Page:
The goal of PORTAGE is to combine the diverse skills of all the collaborators to address pressing social issues, investigate innovative social interactions (i.e. a digital commons) facilitated by mobile media, create unique technological platforms that can support the content creation, and deliver to the user a meaningful and new experiences that speak to the unique time and space possibilities of mobile media .

Locative Arts and Locative Activism by Drew Hemment

As a part of a 3 year study on the shifting boundaries between art practice, the event and data systems, I took part in a series of workshops and online discussions in 2003 which helped to elaborate the field of locative media. Consolidating these interests, the Mobile Connections exhibition within Futuresonic 2004 sought to explore forms of expression that are intrinsic or unique to mobile and wireless media, and that led to the proposition that, just as net art is the art of the Internet, so locative art can be understood to be the art of mobile and wireless systems. Following this a taxonomy of locative media arts was written, which distinguished between mapping, ambulatory and geoannotation projects that were primarily documentary, figurative or social. Locative media contains a strongly social moment, and much early interest focused on the notion of ‘social interfaces to places’ (Russell). However, criticisms of locative media have highlighted how much of the field works with a very narrow, technologically deterministic understanding of location and with little or no engagement in lived spaces and social context. Locative media created an opportunity to look anew at public art and other spatial practices, and also has energised an interdisciplinary thinking of the city. Two outcomes of this were Loca: Set To Discoverable, an arts-based group project on grass-roots, pervasive surveillance which combined art installation, software engineering, activism, pervasive design, hardware hacking, SMS poetry, sticker art and ambient performance, and the Urban Play strand of the Futuresonic festival which seeks to reimagine, free and make strange the city through collaborative art and technology practice.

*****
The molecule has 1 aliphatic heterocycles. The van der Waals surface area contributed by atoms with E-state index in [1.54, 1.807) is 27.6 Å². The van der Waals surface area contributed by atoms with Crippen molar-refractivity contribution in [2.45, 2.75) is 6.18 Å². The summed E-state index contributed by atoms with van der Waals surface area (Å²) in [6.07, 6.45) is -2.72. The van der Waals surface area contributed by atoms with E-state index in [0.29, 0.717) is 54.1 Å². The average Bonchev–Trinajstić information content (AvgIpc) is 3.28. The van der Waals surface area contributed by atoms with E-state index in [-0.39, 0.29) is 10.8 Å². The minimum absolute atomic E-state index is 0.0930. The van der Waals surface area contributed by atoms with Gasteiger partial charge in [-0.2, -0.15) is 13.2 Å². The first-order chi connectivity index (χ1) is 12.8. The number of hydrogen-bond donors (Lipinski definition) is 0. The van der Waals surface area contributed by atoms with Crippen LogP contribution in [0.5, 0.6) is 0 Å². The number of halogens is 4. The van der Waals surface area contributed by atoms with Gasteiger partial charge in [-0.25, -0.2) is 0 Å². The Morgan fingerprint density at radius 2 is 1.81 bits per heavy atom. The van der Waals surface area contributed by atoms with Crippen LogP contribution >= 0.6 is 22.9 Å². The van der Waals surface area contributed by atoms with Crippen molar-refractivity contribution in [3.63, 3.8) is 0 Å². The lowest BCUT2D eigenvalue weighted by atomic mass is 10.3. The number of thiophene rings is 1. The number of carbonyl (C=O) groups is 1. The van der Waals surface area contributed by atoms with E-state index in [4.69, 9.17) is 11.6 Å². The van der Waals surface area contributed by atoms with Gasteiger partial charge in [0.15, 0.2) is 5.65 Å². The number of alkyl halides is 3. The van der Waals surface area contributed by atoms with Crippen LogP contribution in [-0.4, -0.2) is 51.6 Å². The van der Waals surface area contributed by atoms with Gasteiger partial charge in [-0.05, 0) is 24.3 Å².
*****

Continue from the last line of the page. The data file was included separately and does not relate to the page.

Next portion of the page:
Locative Media as Critical Urbanism by Mark Shepard [PDF]